# Proving Magnitude & Phase of H(e^jw)

• JeeebeZ
In summary, by rewriting H(e^jw) in different formats, we can see that the magnitude of H(e^jw) can be calculated by finding the real and imaginary parts of the complex exponential, and applying the definition of magnitude. This can be further simplified by using the property of complex conjugates, and ultimately we can find the magnitude and phase of H(e^jw). Additionally, we can explore if this is a general result or just a specific case by varying the amplitudes of the phasors.
JeeebeZ

## Homework Statement

H(e^jw) = (1-1.25e^(-jw))/(1-0.8e^(-jw))

Prove |H(e^jw)|^2 = G^2, and what is G
Find Magnitude & Phase

## Homework Equations

H(e^jw) = (e^(jw)-1.25)/(e^(jw)-0.8)

H(e^jw) = 1 - (0.45e^(-jw))/(1-0.8e^(-jw))

H(e^jw) = 1 - 0.45/(e^(jw)-0.8)

## The Attempt at a Solution

I don't know how to approch this question. I can rewrite H(e^jw) in 4 different formats, but none of which make me understand how to attempt to get the magnitude in the first place.

H(e^jw) = (1-1.25e^(-jw))/(1-0.8e^(-jw))
this would be:$$H(e^{j\omega})=\frac{1-(1.25)e^{-j\omega}}{1-(0.8)e^{-j\omega}}$$

What is the definition of the magnitude of a complex exponential/number?

Simon Bridge said:
H(e^jw) = (1-1.25e^(-jw))/(1-0.8e^(-jw))
this would be:$$H(e^{j\omega})=\frac{1-(1.25)e^{-j\omega}}{1-(0.8)e^{-j\omega}}$$

What is the definition of the magnitude of a complex exponential/number?

$$Magnitude = \sqrt{Re(z)^2 + Im(z)^2}$$

Great - so all you need to do is identify the real and imaginary parts of ##H(e^{j\omega})## ... how do you do that?
Hint: the exponential describes a phasor.

Because |Z|^2 = z * zbar

we have
$$|H(e^{j\omega})|^2=(\frac{1-(1.25)e^{-j\omega}}{1-(0.8)e^{-j\omega}})(\frac{1-(1.25)e^{j\omega}}{1-(0.8)e^{j\omega}})$$

substituting
$$x=e^{j\omega}$$

$$|H(e^{j\omega})|^2=(\frac{1-(1.25)x^-1}{1-(0.8)x^-1})(\frac{1-(1.25)x}{1-(0.8)x})$$

$$|H(e^{j\omega})|^2=(\frac{1-(1.25)x^-1-(1.25)x + 1.25^2}{1-(0.8)x^-1-(0.8)x+0.8^2})(\frac{x}{x})$$

$$|H(e^{j\omega})|^2=\frac{x-(1.25)-(1.25)x^2 + 1.25^2x}{x-(0.8)-(0.8)x^2+0.8^2x}$$

$$|H(e^{j\omega})|^2=\frac{-1.25}{-0.80}\frac{x^2 + 2.05x - 1}{x^2 + 2.05x -1}$$

$$|H(e^{j\omega})|^2=\frac{-1.25}{-0.80} = 1.5625$$

$$|H(e^{j\omega})|= G = 1.25 = Magnatude$$

I got the Phase by computing the two angles, one on top with arctan (Im/Re), and the one on bottom, then phase total = top - bottom.

See - you didn't need me :)
Hmmm ... I notice that 1.25 is the magnitude of one of the phasors in the combination which is a little startling. The second to last line says that the magnitude is the square-root of the ratio of the magnitudes of the phasors. You could explore to see if this is a general result or just a judicious choice of amplitudes.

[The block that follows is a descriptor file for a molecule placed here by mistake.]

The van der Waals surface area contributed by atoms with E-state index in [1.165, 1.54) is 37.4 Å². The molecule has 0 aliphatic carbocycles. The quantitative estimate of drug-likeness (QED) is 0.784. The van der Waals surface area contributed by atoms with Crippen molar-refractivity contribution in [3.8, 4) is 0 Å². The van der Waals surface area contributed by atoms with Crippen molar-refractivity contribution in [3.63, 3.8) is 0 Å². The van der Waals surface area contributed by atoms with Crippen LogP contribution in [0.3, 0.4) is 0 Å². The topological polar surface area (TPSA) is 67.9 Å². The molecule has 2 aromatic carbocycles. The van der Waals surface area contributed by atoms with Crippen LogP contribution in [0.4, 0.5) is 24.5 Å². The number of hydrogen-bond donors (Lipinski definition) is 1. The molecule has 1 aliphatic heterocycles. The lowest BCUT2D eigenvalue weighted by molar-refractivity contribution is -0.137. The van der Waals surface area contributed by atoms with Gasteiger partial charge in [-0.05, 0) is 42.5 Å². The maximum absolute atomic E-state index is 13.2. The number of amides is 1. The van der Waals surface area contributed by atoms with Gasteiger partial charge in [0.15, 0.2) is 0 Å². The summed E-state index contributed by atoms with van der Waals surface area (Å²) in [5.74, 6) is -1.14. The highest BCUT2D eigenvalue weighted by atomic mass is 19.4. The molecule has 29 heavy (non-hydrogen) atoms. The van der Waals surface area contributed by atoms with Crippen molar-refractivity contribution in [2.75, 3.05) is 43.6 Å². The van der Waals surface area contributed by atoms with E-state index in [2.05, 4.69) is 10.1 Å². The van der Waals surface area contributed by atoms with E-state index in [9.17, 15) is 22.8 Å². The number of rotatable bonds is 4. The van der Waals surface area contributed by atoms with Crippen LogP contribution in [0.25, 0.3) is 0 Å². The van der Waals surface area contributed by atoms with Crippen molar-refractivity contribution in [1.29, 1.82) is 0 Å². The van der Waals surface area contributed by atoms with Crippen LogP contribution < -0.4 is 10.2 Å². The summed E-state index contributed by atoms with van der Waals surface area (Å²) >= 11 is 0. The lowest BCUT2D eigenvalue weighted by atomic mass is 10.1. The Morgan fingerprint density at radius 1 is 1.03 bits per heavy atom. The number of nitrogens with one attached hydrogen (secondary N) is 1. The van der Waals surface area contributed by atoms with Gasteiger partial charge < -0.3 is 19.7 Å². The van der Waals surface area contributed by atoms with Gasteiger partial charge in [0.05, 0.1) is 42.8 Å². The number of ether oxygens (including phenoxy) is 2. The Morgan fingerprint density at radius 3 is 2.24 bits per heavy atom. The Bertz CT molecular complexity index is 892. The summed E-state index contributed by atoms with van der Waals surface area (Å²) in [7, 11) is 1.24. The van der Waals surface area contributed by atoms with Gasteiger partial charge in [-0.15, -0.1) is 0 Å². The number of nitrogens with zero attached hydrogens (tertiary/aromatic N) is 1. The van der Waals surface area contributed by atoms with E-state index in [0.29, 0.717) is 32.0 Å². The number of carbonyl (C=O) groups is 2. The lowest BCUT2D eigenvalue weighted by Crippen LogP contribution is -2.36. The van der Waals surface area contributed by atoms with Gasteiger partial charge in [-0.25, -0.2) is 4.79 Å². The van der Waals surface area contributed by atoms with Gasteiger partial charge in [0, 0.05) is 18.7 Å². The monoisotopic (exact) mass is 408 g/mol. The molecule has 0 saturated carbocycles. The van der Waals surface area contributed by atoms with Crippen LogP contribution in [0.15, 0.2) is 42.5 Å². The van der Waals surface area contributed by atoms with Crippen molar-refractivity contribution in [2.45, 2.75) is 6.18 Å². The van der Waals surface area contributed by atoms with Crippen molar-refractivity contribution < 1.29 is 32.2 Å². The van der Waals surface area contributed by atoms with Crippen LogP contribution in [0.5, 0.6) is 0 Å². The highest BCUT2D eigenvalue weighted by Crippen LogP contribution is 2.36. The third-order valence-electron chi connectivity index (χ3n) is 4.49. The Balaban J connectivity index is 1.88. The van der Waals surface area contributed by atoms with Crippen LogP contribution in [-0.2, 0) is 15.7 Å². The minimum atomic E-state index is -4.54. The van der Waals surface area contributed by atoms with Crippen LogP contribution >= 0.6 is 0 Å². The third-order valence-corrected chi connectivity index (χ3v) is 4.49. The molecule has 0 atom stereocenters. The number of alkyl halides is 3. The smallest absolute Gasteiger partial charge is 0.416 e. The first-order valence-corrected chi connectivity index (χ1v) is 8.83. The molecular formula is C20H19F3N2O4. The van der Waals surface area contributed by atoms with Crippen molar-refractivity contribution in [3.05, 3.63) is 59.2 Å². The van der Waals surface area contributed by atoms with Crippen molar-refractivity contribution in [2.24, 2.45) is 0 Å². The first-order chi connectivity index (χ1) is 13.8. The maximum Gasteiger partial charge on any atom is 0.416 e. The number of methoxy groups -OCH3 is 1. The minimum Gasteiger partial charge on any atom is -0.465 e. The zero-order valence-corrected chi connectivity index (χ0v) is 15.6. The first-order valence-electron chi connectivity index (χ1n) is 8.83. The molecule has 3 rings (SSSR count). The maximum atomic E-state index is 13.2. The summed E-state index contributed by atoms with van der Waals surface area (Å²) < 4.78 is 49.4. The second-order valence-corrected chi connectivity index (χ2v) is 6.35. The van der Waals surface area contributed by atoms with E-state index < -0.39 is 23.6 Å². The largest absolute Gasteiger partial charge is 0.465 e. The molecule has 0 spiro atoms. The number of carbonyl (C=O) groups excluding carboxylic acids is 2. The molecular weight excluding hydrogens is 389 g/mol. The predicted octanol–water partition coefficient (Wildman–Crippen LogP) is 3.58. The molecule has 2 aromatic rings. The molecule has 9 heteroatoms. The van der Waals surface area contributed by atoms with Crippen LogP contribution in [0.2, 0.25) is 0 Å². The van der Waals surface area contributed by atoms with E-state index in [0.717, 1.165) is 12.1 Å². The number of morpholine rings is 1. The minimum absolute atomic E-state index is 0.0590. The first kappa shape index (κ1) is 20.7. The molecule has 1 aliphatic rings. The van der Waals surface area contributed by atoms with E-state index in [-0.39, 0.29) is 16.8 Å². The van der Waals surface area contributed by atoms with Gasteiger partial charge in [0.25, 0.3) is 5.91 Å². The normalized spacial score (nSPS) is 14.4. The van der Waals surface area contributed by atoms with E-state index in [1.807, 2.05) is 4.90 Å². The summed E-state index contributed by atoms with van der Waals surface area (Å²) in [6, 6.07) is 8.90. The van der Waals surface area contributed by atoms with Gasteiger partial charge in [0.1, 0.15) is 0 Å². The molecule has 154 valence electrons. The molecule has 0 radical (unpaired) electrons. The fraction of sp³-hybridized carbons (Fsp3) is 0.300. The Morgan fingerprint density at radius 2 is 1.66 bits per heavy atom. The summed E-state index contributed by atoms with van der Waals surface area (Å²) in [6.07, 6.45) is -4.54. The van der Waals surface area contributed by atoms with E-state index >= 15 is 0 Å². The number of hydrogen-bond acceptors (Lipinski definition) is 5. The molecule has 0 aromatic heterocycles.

--------------------------------------------------

Some latex notes (just sayin'):
you can use \left ( <some stuff> \right ) to fit brackets around the bigger stuff so
\left ( \frac{q}{p-1} \right ) gives you $$\left ( \frac{q}{p-1} \right )$$

the complex conjugate is usually better represented by a star notation as in ##z^*## or ##z^\star## - the bar gets tricky to typeset after a bit and you risk confusing ##z_{ave}=\bar{z}## ...

I've never used latex before I just quoted yours and edited it as needed but I'll keep it in mind for the future. Thx

You did well at that too :) Most people just go "meh".
Them I don't usually bother to give pointers ;)

## 1. What is the purpose of proving the magnitude and phase of H(e^jw)?

The purpose of proving the magnitude and phase of H(e^jw) is to analyze the frequency response of a system or signal. This allows us to understand how the system or signal behaves at different frequencies.

## 2. How is the magnitude of H(e^jw) calculated?

The magnitude of H(e^jw) is calculated by taking the absolute value of the complex transfer function. This gives us the amplitude of the output signal relative to the input signal at a specific frequency.

## 3. What does the phase of H(e^jw) represent?

The phase of H(e^jw) represents the shift in time between the input and output signals at a specific frequency. It can also indicate the amount of delay or advance in the output signal compared to the input signal.

## 4. How is the phase of H(e^jw) measured?

The phase of H(e^jw) is measured in degrees or radians. It can be calculated by taking the inverse tangent of the imaginary component divided by the real component of the complex transfer function at a specific frequency.

## 5. Why is it important to prove the magnitude and phase of H(e^jw)?

Proving the magnitude and phase of H(e^jw) allows us to understand the behavior of a system or signal at different frequencies. This information is crucial in designing and analyzing systems such as filters and amplifiers.

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